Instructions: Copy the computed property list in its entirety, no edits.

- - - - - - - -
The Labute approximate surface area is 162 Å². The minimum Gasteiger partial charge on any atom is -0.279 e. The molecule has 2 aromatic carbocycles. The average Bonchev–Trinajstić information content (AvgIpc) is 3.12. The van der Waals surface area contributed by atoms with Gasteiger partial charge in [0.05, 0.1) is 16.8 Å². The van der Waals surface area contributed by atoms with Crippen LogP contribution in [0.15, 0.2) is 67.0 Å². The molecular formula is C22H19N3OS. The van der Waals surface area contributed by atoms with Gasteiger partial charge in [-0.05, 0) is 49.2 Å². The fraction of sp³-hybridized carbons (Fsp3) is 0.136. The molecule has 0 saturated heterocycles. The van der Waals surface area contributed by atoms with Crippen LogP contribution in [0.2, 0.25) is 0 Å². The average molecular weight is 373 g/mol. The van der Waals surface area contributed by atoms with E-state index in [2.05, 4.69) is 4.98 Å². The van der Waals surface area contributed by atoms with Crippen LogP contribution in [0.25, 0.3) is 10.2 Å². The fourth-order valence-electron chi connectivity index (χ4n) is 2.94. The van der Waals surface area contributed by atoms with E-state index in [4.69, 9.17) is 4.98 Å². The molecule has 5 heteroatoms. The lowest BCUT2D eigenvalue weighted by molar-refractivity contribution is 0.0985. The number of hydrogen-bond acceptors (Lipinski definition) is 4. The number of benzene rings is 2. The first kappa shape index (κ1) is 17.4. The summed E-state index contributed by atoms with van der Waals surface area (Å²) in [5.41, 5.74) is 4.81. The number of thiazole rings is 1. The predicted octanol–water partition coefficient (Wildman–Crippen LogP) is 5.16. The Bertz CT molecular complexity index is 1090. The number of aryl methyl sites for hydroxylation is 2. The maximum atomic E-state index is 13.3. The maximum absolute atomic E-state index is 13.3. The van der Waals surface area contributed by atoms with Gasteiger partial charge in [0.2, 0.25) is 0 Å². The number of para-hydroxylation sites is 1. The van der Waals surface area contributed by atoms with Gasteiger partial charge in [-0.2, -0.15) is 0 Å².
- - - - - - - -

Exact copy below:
The Labute approximate surface area is 162 Å². The minimum Gasteiger partial charge on any atom is -0.279 e. The molecule has 2 aromatic carbocycles. The average Bonchev–Trinajstić information content (AvgIpc) is 3.12. The van der Waals surface area contributed by atoms with Gasteiger partial charge in [0.05, 0.1) is 16.8 Å². The van der Waals surface area contributed by atoms with Crippen LogP contribution in [0.15, 0.2) is 67.0 Å². The molecular formula is C22H19N3OS. The van der Waals surface area contributed by atoms with Gasteiger partial charge in [-0.05, 0) is 49.2 Å². The fraction of sp³-hybridized carbons (Fsp3) is 0.136. The molecule has 0 saturated heterocycles. The van der Waals surface area contributed by atoms with Crippen LogP contribution in [0.2, 0.25) is 0 Å². The average molecular weight is 373 g/mol. The van der Waals surface area contributed by atoms with E-state index in [2.05, 4.69) is 4.98 Å². The van der Waals surface area contributed by atoms with Crippen LogP contribution in [0.25, 0.3) is 10.2 Å². The fourth-order valence-electron chi connectivity index (χ4n) is 2.94. The van der Waals surface area contributed by atoms with E-state index in [4.69, 9.17) is 4.98 Å². The molecule has 5 heteroatoms. The lowest BCUT2D eigenvalue weighted by molar-refractivity contribution is 0.0985. The number of hydrogen-bond acceptors (Lipinski definition) is 4. The number of benzene rings is 2. The first kappa shape index (κ1) is 17.4. The summed E-state index contributed by atoms with van der Waals surface area (Å²) in [5.41, 5.74) is 4.81. The number of thiazole rings is 1. The predicted octanol–water partition coefficient (Wildman–Crippen LogP) is 5.16. The Bertz CT molecular complexity index is 1090. The number of aryl methyl sites for hydroxylation is 2. The maximum atomic E-state index is 13.3. The maximum absolute atomic E-state index is 13.3. The van der Waals surface area contributed by atoms with Gasteiger partial charge in [0.2, 0.25) is 0 Å². The number of para-hydroxylation sites is 1. The van der Waals surface area contributed by atoms with Gasteiger partial charge in [-0.2, -0.15) is 0 Å².